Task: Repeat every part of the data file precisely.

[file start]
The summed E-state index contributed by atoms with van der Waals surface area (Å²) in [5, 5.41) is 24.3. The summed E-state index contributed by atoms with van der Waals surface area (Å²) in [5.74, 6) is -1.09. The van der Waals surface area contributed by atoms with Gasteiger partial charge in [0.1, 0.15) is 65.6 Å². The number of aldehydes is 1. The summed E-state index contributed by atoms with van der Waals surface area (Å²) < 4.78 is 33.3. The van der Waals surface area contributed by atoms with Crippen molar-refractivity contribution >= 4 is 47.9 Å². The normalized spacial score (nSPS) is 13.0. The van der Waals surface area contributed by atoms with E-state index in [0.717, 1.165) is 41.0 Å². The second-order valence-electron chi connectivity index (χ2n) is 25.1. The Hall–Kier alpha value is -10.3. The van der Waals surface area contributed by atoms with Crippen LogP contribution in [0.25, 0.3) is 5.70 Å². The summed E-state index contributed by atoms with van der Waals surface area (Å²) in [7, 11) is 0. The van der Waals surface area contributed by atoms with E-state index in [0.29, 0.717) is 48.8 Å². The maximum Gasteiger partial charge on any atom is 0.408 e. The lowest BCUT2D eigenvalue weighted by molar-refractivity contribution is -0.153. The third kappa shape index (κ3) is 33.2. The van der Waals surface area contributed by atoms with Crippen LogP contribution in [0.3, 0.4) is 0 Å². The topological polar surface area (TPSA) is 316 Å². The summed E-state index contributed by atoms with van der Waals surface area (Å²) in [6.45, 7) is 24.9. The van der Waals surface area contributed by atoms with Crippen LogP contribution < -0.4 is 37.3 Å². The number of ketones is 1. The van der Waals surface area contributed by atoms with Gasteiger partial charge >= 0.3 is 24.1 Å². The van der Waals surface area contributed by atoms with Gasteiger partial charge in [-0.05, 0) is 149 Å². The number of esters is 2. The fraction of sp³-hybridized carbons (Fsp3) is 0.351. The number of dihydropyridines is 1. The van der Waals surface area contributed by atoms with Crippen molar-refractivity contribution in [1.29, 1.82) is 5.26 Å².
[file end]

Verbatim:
The summed E-state index contributed by atoms with van der Waals surface area (Å²) in [5, 5.41) is 24.3. The summed E-state index contributed by atoms with van der Waals surface area (Å²) in [5.74, 6) is -1.09. The van der Waals surface area contributed by atoms with Gasteiger partial charge in [0.1, 0.15) is 65.6 Å². The number of aldehydes is 1. The summed E-state index contributed by atoms with van der Waals surface area (Å²) < 4.78 is 33.3. The van der Waals surface area contributed by atoms with Crippen molar-refractivity contribution >= 4 is 47.9 Å². The normalized spacial score (nSPS) is 13.0. The van der Waals surface area contributed by atoms with E-state index in [0.717, 1.165) is 41.0 Å². The second-order valence-electron chi connectivity index (χ2n) is 25.1. The Hall–Kier alpha value is -10.3. The van der Waals surface area contributed by atoms with Crippen LogP contribution in [0.25, 0.3) is 5.70 Å². The summed E-state index contributed by atoms with van der Waals surface area (Å²) in [7, 11) is 0. The van der Waals surface area contributed by atoms with E-state index in [0.29, 0.717) is 48.8 Å². The maximum Gasteiger partial charge on any atom is 0.408 e. The lowest BCUT2D eigenvalue weighted by molar-refractivity contribution is -0.153. The third kappa shape index (κ3) is 33.2. The van der Waals surface area contributed by atoms with Crippen LogP contribution in [0.3, 0.4) is 0 Å². The topological polar surface area (TPSA) is 316 Å². The summed E-state index contributed by atoms with van der Waals surface area (Å²) in [6.45, 7) is 24.9. The van der Waals surface area contributed by atoms with Crippen LogP contribution < -0.4 is 37.3 Å². The number of ketones is 1. The van der Waals surface area contributed by atoms with Gasteiger partial charge >= 0.3 is 24.1 Å². The van der Waals surface area contributed by atoms with Gasteiger partial charge in [-0.05, 0) is 149 Å². The number of esters is 2. The fraction of sp³-hybridized carbons (Fsp3) is 0.351. The number of dihydropyridines is 1. The van der Waals surface area contributed by atoms with Crippen molar-refractivity contribution in [1.29, 1.82) is 5.26 Å².